John Paulson made $20 BN by betting against the US Sub Prime market mortgage market in 2007 & 2008. His portfolio manager Paolo Pellegrini convinced Paulson to make the bet based on a key chart. Here is what it would have looked like if we did the chart (via Calculated Blog):
Here is the background on the chart from Gregory Zuckerman from the Wall Street Journal who wrote the book, the Greatest Trade Ever.
Mr. Pellegrini spent hours in Mr. Paulson's office, debating how to deduce a turn in the housing market. Mr. Paulson charged Mr. Pellegrini with figuring out whether homes were, in fact, overpriced. Late at night, in his cubicle, Mr. Pellegrini tracked home prices across the country since 1975. Interest rates seemed to have no bearing on real estate. Grasping for new ideas, Mr. Pellegrini added a "trend line" that clearly illustrated how much prices had surged lately. He then performed a "regression analysis" to smooth the ups and downs.
The answer was in front of him: Housing prices had climbed a puny 1.4% annually between 1975 and 2000, after inflation. But they had soared over 7% in the following five years, until 2005. The upshot: U.S. home prices would have to drop by almost 40% to return to their historic trend line. Not only had prices climbed like never before, but Mr. Pellegrini's figures showed that each time housing had dropped in the past, it fell through the trend line, suggesting that an eventual drop likely would be brutal.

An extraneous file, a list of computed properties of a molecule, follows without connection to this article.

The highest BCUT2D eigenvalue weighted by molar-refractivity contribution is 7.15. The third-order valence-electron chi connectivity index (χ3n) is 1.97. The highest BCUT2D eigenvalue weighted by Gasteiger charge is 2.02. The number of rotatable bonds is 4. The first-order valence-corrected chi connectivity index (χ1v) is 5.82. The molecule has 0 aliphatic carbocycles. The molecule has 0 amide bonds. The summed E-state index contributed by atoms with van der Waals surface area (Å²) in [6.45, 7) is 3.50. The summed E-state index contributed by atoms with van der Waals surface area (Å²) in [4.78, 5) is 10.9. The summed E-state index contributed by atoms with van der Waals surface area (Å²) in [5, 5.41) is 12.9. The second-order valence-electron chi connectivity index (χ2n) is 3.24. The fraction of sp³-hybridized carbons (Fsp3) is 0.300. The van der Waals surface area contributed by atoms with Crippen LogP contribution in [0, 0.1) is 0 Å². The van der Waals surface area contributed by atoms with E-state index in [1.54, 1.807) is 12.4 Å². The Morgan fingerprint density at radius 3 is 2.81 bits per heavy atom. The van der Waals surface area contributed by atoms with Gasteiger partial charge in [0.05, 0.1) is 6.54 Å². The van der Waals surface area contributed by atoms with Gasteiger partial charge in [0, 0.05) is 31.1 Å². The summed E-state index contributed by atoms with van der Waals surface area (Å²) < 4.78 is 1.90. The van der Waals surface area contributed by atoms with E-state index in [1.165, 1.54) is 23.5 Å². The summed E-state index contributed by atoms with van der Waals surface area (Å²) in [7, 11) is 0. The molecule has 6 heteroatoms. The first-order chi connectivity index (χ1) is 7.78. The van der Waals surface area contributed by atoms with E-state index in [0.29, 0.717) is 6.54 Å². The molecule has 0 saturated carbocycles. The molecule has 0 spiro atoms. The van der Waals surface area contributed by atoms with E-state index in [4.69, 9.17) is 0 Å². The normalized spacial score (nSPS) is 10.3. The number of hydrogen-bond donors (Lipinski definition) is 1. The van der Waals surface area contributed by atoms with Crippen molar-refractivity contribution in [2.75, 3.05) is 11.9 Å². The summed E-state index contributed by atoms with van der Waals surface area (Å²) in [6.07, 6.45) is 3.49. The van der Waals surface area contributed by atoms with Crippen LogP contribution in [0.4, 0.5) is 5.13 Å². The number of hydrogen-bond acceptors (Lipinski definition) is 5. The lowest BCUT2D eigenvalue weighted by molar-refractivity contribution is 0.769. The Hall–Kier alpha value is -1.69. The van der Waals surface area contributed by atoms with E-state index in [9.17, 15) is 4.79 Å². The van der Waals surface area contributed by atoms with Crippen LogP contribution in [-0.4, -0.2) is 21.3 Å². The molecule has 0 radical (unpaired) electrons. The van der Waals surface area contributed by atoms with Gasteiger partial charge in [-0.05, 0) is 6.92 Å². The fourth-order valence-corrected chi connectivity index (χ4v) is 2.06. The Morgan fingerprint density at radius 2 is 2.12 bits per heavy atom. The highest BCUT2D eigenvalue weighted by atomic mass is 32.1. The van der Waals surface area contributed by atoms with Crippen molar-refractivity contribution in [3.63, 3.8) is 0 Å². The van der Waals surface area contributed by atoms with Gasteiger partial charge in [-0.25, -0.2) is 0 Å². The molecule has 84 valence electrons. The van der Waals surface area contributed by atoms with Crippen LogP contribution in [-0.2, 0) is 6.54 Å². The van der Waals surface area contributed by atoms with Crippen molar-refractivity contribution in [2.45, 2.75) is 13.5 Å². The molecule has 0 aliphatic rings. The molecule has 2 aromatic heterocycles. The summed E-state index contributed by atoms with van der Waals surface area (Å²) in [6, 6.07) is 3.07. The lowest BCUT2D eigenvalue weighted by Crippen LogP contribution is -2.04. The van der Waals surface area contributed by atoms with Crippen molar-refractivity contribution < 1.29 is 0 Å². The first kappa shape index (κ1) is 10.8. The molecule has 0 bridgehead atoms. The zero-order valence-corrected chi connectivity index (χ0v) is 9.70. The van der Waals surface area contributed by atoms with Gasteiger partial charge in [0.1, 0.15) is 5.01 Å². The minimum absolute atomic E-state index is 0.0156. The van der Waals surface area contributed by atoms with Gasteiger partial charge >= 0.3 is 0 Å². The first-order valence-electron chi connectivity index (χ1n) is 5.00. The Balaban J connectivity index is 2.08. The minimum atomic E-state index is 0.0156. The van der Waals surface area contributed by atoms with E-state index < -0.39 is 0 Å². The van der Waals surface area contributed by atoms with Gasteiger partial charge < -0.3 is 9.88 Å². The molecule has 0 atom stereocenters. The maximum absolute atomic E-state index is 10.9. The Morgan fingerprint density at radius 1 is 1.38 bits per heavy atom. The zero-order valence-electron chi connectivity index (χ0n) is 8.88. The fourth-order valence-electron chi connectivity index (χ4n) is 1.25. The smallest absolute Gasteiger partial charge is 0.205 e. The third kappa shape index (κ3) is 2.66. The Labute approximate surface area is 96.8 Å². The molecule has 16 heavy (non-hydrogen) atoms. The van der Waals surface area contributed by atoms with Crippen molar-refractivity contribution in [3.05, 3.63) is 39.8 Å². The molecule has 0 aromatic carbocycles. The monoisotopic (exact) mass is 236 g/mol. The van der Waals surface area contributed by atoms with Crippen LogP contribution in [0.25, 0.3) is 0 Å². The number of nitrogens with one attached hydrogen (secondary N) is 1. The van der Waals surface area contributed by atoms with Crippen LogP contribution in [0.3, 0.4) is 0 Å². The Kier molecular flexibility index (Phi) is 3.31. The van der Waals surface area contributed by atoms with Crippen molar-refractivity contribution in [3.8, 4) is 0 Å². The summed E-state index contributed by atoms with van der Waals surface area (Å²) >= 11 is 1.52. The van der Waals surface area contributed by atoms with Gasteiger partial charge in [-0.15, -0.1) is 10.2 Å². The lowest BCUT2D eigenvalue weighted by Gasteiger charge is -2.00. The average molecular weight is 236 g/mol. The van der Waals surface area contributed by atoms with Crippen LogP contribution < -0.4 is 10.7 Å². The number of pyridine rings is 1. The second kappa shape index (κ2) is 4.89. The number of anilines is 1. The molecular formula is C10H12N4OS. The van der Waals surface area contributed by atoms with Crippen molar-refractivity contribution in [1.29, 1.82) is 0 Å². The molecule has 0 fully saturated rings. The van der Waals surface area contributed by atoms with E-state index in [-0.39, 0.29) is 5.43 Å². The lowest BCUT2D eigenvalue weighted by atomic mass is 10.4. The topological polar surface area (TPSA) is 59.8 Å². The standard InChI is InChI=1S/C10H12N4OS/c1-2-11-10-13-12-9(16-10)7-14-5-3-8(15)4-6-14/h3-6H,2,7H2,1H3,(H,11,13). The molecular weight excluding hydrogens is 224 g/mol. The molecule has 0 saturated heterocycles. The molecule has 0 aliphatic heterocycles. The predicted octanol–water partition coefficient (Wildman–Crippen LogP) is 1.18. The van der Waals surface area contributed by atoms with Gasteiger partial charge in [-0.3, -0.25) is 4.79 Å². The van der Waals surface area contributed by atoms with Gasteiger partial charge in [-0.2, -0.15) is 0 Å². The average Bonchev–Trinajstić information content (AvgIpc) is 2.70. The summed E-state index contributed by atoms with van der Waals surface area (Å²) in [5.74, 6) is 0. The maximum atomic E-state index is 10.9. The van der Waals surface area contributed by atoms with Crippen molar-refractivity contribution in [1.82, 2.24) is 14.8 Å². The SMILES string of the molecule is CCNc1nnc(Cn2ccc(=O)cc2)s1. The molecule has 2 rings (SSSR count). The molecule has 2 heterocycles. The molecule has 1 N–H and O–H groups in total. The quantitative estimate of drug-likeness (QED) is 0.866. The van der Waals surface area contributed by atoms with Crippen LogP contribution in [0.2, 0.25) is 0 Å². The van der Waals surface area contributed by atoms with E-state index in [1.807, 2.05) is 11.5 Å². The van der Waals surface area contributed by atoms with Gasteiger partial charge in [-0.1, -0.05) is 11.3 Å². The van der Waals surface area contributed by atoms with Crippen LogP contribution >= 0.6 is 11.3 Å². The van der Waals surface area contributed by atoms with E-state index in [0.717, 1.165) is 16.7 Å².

"This is unbelievable!" Mr. Paulson said the next morning. The chart was Mr. Paulson's Rosetta Stone enabling him to make sense of the housing market. They had to figure out how to profit from it.
The next time you see a massive run up in house prices but don’t see a corresponding increase in income levels, be very wary. For example, take a look at this chart in Melbourne, Australia. The chart shows the run up in house prices but also the the levels of income consumed by mortgage payments.
The very interesting part about this chart is the data is only till 2010. In the intervening 3-4 years, the data has only gotten worse. Here is an excerpt from a news article from June 13 2014:
MELBOURNE has just experienced its fastest property boom since the turn of the century, according to new analysis from the Real Estate Institute of Victoria. The boom has added a median $104,500 to house prices in just nine months after prices leapt almost $35,000 (6.3 per cent) every quarter (three months) from June last year to the end of March this year, according to the REIV figures.
Who is looking at the $20BN dollar version of the Melbourne chart?
But, will anybody listen?